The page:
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Tourist Arrivals in India Rise 14% in 2006; The US and UK
 Remain India's Largest Inward Markets
The Economic Times, IndiaMcClatchy-Tribune Business News

Jan. 10, 2007 - NEW DELHI -- Tourist arrivals to India crossed 4.47 million in the calendar year 2006, a growth of 14.3 percent over January-December '05. December '06 had the highest ever number of tourist arrivals to India in the past three years, 5.47 lakh, up 18 percent over December '05, and is nearly twice the numbers that arrived in India in December '02.

These arrivals show up in the forex earnings in 2006, which were Rs 29,000 crore for January-December '06 , up 15.6 percent over January-December '05. December '06 grossed the highest forex- Rs 3,369 crore, up 13 percent over December '05 -- in the past three years.

2006 has been a good year for Indian tourism, with double-digit growth rates in every month, even during lean months of summer and monsoons. Part of this is business travel, which has been rising all through out 2006 as a result of greater industrial activity and trade. Another key driver is the higher number of airline seats into India, with all the major airlines having increased flights to various destinations in India.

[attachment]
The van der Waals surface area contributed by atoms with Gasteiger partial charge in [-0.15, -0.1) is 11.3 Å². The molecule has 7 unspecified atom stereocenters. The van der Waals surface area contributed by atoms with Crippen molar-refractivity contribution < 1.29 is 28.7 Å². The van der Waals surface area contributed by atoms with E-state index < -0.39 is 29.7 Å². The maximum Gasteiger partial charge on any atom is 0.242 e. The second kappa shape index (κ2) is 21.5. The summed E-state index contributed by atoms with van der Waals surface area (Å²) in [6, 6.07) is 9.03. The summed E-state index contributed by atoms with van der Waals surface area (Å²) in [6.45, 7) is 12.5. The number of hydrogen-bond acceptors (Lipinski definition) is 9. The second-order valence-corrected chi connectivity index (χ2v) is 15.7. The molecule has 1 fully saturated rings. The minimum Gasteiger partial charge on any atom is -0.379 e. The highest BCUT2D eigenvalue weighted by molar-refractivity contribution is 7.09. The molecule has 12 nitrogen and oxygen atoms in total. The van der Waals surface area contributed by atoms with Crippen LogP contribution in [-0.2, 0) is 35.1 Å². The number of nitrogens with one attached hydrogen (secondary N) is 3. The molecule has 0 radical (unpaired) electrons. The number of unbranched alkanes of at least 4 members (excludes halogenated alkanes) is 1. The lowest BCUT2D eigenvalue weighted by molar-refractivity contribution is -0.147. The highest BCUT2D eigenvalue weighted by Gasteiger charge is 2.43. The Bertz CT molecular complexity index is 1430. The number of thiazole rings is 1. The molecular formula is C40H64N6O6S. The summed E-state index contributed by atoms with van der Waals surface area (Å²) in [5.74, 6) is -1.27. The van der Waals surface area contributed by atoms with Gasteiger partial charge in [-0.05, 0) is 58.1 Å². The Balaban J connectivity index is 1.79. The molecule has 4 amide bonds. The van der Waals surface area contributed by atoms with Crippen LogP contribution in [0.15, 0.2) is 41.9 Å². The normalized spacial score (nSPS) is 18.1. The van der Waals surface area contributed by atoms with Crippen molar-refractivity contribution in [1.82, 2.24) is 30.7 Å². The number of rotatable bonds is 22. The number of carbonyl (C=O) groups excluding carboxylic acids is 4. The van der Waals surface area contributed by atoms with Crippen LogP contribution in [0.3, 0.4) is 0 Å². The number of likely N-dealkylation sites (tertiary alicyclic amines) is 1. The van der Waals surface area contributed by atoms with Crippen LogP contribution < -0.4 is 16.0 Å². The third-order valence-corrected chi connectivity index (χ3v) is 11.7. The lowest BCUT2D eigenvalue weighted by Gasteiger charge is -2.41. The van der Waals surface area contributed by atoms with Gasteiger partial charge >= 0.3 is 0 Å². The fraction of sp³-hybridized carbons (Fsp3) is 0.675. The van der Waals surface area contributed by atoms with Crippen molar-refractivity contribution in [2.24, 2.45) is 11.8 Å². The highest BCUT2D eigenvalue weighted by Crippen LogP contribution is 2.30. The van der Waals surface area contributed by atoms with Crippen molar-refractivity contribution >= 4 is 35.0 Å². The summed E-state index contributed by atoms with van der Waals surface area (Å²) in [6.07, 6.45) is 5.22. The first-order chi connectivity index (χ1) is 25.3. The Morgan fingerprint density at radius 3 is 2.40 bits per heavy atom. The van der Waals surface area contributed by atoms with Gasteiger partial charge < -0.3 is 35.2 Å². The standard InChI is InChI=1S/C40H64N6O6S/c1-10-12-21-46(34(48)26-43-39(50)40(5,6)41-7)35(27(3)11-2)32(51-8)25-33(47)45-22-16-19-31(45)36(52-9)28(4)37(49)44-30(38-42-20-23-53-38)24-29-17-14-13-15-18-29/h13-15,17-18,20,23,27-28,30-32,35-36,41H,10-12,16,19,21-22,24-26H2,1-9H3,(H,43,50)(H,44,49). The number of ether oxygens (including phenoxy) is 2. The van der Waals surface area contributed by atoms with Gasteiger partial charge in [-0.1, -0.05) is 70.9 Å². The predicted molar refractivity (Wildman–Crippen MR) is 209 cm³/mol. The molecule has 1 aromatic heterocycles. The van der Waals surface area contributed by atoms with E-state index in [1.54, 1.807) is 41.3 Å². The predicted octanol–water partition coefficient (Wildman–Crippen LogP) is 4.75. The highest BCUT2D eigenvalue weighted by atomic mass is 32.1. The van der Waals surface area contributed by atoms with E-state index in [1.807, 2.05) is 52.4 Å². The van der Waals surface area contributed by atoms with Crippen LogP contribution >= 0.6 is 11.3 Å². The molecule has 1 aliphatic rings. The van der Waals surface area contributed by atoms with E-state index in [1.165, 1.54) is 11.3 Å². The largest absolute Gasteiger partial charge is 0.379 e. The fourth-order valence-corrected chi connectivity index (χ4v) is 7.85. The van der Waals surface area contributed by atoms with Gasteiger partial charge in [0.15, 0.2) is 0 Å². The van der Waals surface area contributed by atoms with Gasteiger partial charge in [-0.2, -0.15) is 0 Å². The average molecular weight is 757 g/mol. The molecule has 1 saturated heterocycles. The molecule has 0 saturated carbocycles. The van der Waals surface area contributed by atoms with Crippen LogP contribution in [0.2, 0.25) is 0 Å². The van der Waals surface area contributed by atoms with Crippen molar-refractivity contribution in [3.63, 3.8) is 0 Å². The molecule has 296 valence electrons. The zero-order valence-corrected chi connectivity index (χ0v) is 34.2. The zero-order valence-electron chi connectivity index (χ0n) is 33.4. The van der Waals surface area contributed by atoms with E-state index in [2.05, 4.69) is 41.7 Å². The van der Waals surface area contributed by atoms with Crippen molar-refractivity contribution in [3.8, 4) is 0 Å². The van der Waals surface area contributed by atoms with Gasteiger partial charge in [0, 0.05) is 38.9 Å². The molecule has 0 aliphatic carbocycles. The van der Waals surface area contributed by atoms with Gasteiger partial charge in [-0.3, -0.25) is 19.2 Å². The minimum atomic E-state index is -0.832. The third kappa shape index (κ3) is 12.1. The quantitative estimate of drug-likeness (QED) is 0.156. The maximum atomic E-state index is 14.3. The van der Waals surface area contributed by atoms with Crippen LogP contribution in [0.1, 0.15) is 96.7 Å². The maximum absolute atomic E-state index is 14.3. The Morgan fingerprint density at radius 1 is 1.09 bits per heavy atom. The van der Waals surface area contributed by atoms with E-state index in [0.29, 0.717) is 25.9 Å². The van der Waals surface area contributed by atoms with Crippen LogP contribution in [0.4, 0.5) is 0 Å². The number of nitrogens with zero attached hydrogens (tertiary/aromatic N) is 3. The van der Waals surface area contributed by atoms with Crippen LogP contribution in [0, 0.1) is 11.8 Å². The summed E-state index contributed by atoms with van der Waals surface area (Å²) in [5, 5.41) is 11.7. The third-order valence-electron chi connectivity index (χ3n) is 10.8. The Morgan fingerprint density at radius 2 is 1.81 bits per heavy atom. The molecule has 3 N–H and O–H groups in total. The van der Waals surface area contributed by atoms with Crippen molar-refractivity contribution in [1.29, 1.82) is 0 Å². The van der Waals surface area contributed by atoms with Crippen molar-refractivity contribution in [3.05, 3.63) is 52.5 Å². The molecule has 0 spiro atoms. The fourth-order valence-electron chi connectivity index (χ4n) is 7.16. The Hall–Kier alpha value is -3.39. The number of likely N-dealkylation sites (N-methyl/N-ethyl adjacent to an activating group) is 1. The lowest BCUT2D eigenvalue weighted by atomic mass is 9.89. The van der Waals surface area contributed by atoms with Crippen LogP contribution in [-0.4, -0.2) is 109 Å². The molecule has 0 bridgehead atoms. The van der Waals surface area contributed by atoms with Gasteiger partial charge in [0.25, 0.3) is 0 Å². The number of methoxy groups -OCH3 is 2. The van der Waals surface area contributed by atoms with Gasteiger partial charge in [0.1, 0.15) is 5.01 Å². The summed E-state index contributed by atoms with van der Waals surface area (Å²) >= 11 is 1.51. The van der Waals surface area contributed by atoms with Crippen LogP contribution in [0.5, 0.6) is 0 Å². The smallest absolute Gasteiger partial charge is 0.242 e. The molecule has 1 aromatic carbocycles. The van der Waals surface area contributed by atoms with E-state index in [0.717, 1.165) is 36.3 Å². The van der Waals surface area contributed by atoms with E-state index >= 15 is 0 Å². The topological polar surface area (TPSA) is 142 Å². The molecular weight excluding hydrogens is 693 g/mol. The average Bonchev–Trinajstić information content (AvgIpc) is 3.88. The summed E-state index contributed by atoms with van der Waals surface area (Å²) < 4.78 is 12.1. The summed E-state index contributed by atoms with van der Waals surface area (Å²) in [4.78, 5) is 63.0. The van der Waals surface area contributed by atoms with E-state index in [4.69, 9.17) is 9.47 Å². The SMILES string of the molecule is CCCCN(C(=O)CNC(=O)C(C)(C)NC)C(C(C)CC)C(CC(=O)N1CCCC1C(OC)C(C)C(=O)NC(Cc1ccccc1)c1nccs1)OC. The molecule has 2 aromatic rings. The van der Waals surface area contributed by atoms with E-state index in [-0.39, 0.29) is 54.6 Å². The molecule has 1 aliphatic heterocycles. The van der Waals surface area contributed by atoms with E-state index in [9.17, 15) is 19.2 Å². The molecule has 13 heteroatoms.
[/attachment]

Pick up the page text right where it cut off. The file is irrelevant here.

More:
In fact, in 2006, it was the airlines of the neighbouring countries like Singapore, Malaysia, Thailand, UAE, Qatar and Sri Lanka that raised their seats to cities like Hyderabad, Cochin, Bangalore and Ahmedabad, opening up new destinations in India for tourists. This coupled with greater awareness of India as a destination, courtesy the 'Incredible India' campaign airing on the networks of several countries, drove growth in numbers. The US and UK still remain India's largest inward markets, but tourists from near-by countries are also growing.

The rising tourist numbers also reflect in hotel parameters. Average room realizations (ARR) have remained higher than ever in the past three years, averaging over Rs 14,000 in cities like Bangalore even through 'lean' seasons, where a rise in business travel made up for a drop in leisure travel during the months of June-September. Occupancies in major cities have averaged over 75 percent, and the 1-lakh odd rooms that India has in the registered category are already falling way short of demand. The hotel stocks reflected this strong demand-supply situation as well. Share prices of all major hotel scrips traded on the Bombay Stock Exchange (BSE) were up between 13 percent to 32 percent over the year.

These are good numbers for India, but still lag far behind smaller Asian rivals. Singapore, a city-state the size of Mumbai, got 8.8 million visitors in January-November '06, up 9 percent and 0.8 million in November '06 alone. Hong Kong hosted 22.8 million visitors, up 8 percent. Even accounting for 10 million Chinese mainland visitors, Hong Kong received over 12 million overseas visitors, and nearly 1 million in November '06, against India's 0.5 million in the same month.

By Sachin Baxi & Joseph Pereira


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